Looking Back: 30 Years of Living Donor Liver Transplantation
Recipients and donors mark 30 years since the first-ever living liver transplantation.
Alyssa Smith Riggan hands her nearly seven-month son to her mother, Teresa, and takes to the podium to address a room full of the world’s top liver specialists. Baby pictures, school portraits, and wedding photos flank both sides of the podium. With each new rite of passage flicking across the screen, someone in the crowd of medical specialists draws in a sharp breath.
It isn’t that Alyssa’s photos or experiences are unusual – quite the opposite. It’s the mere suggestion of normalcy that elicits a response from even the most stoic of doctors in the audience. Alyssa is the first-ever living donor liver transplant recipient in the United States, and 30 years later, these milestones take on a whole new meaning of hope.
When Alyssa was only 11 months old, she was diagnosed with biliary atresia, a life-threatening congenital liver condition. Like thousands of other infants with congenital liver conditions, Alyssa’s only option was to wait for a healthy deceased donor liver. But then Teresa, Alyssa’s mother, was offered a rare opportunity by Alyssa’s care team at the University of Chicago: she could donate a part of her liver to save her infant daughter, making history in the process.
At the time, no one in the United States had undergone a living donor liver transplant. Several successful surgeries occurred in other countries, but the United States was just entering into the field. How did the unknowns involved in any new treatment or procedure affect Teresa’s decision? It takes her merely a split-second to answer – “there was no doubt in my mind about living liver donor transplant once I heard about what it could mean for my baby.” Even 30 years later, the certainty in her eyes and in her voice is unmistakable.
Meghan Kelly has a similar, if not identical response regarding her options about her infant son, Thomas. Thomas was only five-months-old when he underwent New York City’s first living liver donor transplant at Columbia. Thomas and Meghan join the Smiths as some of the oldest living liver donor transplant donors and recipients in the world.
Surgeon Jean Emond, MD, now head of transplantation at Columbia, looks fondly at both pairs of recipients and donors when they greet the crowd at a recent conference on liver disease and liver transplantation in downtown Manhattan. Dr. Emond was part of the University of Chicago team that treated Alyssa, and he knew he could bring this life-saving procedure to babies and their families in other parts of the country, which is how he ended up treating Thomas Kelly 21 years ago with the same novel procedure. The Kelly’s talked to other surgical teams, but only Columbia and Dr. Emond actively pursued a pathway to living donor transplantation at the time.
“The other hospitals said we were crazy to consider living donor,” said Meghan. She looks fondly at her son as she recounts the trials and tribulations that led them to Columbia. She still chokes up when she tells the crowd about the time between receiving a diagnosis and understanding the protocols around the innovative and untested living donor procedure. “I remember being taken into a room with my husband and the doctors, and all I could remember thinking was ‘please don’t tell me my baby died.’” Meghan’s voice shakes when she tells that part of the story.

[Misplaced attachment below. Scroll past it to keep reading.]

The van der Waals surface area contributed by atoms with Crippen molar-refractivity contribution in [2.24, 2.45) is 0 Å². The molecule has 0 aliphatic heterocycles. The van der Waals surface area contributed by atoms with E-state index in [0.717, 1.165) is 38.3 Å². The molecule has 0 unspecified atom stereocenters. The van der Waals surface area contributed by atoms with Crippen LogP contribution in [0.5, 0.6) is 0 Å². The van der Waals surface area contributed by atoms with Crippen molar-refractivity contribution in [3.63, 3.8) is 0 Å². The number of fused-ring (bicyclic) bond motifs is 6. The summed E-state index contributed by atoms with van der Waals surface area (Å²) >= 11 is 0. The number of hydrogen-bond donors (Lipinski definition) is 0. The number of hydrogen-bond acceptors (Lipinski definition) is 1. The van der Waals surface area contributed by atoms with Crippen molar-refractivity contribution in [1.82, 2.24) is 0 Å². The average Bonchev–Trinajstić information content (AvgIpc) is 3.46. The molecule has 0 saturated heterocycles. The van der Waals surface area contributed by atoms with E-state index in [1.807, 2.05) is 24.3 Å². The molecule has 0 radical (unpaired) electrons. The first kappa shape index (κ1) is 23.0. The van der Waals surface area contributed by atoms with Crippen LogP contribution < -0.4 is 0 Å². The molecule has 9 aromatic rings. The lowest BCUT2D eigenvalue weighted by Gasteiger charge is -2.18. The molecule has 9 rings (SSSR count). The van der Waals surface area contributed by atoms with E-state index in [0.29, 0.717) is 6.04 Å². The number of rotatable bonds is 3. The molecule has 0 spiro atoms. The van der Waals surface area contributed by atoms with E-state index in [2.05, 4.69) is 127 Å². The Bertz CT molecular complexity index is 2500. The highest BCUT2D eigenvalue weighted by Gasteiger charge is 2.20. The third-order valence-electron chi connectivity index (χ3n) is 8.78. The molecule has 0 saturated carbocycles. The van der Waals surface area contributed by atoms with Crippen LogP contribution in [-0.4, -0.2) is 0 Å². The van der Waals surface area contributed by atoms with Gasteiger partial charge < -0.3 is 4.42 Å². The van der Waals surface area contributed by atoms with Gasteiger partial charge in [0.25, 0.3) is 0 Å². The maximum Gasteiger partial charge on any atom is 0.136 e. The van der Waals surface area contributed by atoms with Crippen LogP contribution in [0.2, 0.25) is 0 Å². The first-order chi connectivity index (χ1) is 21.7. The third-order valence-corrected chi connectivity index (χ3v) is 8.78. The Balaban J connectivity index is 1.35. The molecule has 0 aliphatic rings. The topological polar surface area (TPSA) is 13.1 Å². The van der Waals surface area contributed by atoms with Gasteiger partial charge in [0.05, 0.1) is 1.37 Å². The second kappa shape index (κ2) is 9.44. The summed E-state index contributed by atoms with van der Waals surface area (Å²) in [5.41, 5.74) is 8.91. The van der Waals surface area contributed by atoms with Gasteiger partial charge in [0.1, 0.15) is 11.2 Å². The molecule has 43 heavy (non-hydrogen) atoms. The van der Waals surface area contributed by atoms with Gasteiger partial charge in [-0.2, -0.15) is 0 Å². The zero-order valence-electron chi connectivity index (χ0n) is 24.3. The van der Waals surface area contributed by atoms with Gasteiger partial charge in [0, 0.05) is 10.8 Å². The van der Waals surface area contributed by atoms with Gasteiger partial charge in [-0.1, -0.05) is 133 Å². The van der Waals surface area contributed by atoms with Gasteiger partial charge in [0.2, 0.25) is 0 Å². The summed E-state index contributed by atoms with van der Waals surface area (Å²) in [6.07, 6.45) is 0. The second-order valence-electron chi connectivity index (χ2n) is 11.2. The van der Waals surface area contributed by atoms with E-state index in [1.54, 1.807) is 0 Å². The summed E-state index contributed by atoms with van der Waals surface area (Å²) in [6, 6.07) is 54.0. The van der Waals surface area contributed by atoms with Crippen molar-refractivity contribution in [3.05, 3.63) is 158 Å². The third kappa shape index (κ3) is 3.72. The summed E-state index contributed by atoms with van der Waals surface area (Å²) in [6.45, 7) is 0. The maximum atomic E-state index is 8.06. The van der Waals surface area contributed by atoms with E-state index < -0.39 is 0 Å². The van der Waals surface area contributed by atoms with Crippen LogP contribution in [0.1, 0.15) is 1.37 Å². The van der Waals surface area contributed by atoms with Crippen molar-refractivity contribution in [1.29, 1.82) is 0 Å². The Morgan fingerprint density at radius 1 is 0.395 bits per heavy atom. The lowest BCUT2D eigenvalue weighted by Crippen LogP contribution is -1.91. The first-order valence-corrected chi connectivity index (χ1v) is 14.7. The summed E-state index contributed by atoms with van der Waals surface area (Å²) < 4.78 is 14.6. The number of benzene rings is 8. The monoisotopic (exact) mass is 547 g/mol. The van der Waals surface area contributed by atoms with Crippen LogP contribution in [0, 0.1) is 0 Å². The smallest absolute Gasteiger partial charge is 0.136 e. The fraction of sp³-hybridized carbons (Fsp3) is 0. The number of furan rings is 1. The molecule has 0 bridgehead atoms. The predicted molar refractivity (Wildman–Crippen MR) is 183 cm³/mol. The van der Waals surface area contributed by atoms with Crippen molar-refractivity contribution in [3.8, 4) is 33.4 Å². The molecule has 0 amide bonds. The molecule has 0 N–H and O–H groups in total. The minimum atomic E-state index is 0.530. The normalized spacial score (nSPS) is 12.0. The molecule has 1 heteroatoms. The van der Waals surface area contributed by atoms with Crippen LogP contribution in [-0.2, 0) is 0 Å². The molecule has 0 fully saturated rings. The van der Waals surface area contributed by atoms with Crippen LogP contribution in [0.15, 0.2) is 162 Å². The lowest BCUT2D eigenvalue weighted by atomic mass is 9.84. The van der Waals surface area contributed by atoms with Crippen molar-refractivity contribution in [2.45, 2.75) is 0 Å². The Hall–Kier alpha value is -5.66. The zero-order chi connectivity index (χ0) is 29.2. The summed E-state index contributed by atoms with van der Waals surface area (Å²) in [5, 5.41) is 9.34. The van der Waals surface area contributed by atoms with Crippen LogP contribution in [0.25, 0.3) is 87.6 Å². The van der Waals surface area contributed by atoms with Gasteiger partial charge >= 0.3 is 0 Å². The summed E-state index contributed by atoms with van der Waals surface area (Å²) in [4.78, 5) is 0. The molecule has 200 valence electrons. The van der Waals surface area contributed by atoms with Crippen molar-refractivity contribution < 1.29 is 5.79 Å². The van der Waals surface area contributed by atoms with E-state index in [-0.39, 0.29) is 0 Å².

Although they never met until this moment, Teresa and Meghan exchange a look, understanding each other like no one else in the room. Almost a decade’s worth of innovation in living liver donor transplant separates these two mothers, but their experiences are remarkably similar. Alyssa and Thomas eye each other with mutual fascination: perhaps they’re two of only a handful of adults in the entire world who could commiserate at the newness of being one of the first to undergo something so specialized and rare and live to tell the story so casually years later.
“I’m only really famous at the hospital,” says Thomas, smiling. He still meets with specialist Steven Lobritto, MD, every six months for a check-up at Columbia. “When I come in and there are new medical students, they always to take a look at me because they’ve never met a living liver donor recipient who is this old before. It’s the only place where I’m treated like a rockstar just for being me.”
Thomas lists the medications he takes to the crowd. In any other universe, this level of personal detail would be an invasion of privacy, but in a room of doctors and nurses, some of whom have taken care of Thomas since infancy, the recitation is met with nods and follow-up questions. He looks at the crowd from the podium and pauses briefly. “If not for the doctors and especially my mother, I wouldn’t be here.”
These realizations wash over everyone and an unmistakable moment of gratitude fills the room. Even now, both mothers have made an impact on other families facing the same issues today. A classmate of Alyssa’s went to Teresa for advice after her baby was diagnosed with a congenital condition requiring transplantation. Meghan and her family run a nonprofit to help other families access quality care for transplantation. Meghan recently spoke with a family considering living donor transplant at Columbia, a responsibility she takes seriously.
The panel ends and the crowd wanes. Alyssa will pack up her baby, Daniel, and say goodbye to her mother before returning to Nebraska. Thomas will head back to New Jersey where he is excited to get back to Seton Hall’s sports teams in the fall. Meghan, Teresa, and their families sleep each night a little easier, thankful for each morning, birthday, and graduation they can share with their grown children these past three decades.